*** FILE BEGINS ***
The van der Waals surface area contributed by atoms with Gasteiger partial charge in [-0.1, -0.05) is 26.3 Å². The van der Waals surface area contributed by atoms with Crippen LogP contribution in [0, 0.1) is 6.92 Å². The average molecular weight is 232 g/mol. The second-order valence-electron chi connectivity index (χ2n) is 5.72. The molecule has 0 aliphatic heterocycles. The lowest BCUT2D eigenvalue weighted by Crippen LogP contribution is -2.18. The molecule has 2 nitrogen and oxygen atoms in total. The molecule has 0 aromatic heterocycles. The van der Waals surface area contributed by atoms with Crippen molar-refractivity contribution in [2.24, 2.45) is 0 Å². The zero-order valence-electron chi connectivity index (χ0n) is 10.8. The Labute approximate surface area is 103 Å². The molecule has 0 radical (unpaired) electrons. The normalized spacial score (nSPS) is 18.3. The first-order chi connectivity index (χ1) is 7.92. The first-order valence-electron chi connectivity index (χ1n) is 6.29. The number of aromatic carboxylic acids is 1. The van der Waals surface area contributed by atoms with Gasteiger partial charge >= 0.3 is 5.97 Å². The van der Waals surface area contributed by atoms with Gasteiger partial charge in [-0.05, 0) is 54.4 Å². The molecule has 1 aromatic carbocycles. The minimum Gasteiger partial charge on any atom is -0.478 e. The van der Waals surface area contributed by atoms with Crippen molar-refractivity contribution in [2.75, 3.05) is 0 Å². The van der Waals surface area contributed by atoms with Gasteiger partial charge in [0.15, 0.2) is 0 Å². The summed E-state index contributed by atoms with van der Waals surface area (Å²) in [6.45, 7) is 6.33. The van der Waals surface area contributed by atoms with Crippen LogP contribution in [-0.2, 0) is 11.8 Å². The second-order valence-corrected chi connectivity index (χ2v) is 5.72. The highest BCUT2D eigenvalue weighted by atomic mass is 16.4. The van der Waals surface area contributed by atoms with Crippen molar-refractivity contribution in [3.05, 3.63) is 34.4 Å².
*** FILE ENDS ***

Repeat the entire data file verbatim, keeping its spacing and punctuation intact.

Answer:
The van der Waals surface area contributed by atoms with Gasteiger partial charge in [-0.1, -0.05) is 26.3 Å². The van der Waals surface area contributed by atoms with Crippen LogP contribution in [0, 0.1) is 6.92 Å². The average molecular weight is 232 g/mol. The second-order valence-electron chi connectivity index (χ2n) is 5.72. The molecule has 0 aliphatic heterocycles. The lowest BCUT2D eigenvalue weighted by Crippen LogP contribution is -2.18. The molecule has 2 nitrogen and oxygen atoms in total. The molecule has 0 aromatic heterocycles. The van der Waals surface area contributed by atoms with Crippen molar-refractivity contribution in [2.24, 2.45) is 0 Å². The zero-order valence-electron chi connectivity index (χ0n) is 10.8. The Labute approximate surface area is 103 Å². The molecule has 0 radical (unpaired) electrons. The normalized spacial score (nSPS) is 18.3. The first-order chi connectivity index (χ1) is 7.92. The first-order valence-electron chi connectivity index (χ1n) is 6.29. The number of aromatic carboxylic acids is 1. The van der Waals surface area contributed by atoms with Gasteiger partial charge >= 0.3 is 5.97 Å². The van der Waals surface area contributed by atoms with Gasteiger partial charge in [-0.05, 0) is 54.4 Å². The molecule has 1 aromatic carbocycles. The minimum Gasteiger partial charge on any atom is -0.478 e. The van der Waals surface area contributed by atoms with Crippen molar-refractivity contribution in [2.75, 3.05) is 0 Å². The van der Waals surface area contributed by atoms with Gasteiger partial charge in [0.15, 0.2) is 0 Å². The summed E-state index contributed by atoms with van der Waals surface area (Å²) in [6.45, 7) is 6.33. The van der Waals surface area contributed by atoms with Crippen LogP contribution in [-0.2, 0) is 11.8 Å². The second-order valence-corrected chi connectivity index (χ2v) is 5.72. The highest BCUT2D eigenvalue weighted by atomic mass is 16.4. The van der Waals surface area contributed by atoms with Crippen molar-refractivity contribution in [3.05, 3.63) is 34.4 Å².